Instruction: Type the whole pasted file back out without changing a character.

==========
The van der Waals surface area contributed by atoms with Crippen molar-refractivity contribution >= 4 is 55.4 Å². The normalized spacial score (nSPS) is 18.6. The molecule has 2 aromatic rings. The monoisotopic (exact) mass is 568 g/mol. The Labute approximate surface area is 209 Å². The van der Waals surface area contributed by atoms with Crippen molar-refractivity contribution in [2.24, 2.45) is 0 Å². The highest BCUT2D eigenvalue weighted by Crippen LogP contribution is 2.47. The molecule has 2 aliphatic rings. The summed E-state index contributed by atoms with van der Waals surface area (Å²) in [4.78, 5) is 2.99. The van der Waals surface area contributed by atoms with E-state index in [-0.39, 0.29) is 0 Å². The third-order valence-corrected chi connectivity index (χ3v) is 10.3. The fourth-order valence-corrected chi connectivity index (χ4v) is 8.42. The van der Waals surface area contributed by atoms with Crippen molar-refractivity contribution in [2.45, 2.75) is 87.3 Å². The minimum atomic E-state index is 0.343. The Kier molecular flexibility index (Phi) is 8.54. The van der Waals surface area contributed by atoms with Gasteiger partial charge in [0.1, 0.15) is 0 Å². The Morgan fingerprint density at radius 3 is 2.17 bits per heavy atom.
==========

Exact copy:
The van der Waals surface area contributed by atoms with Crippen molar-refractivity contribution >= 4 is 55.4 Å². The normalized spacial score (nSPS) is 18.6. The molecule has 2 aromatic rings. The monoisotopic (exact) mass is 568 g/mol. The Labute approximate surface area is 209 Å². The van der Waals surface area contributed by atoms with Crippen molar-refractivity contribution in [2.24, 2.45) is 0 Å². The highest BCUT2D eigenvalue weighted by Crippen LogP contribution is 2.47. The molecule has 2 aliphatic rings. The summed E-state index contributed by atoms with van der Waals surface area (Å²) in [4.78, 5) is 2.99. The van der Waals surface area contributed by atoms with E-state index in [-0.39, 0.29) is 0 Å². The third-order valence-corrected chi connectivity index (χ3v) is 10.3. The fourth-order valence-corrected chi connectivity index (χ4v) is 8.42. The van der Waals surface area contributed by atoms with Crippen molar-refractivity contribution in [2.45, 2.75) is 87.3 Å². The minimum atomic E-state index is 0.343. The Kier molecular flexibility index (Phi) is 8.54. The van der Waals surface area contributed by atoms with Gasteiger partial charge in [0.1, 0.15) is 0 Å². The Morgan fingerprint density at radius 3 is 2.17 bits per heavy atom.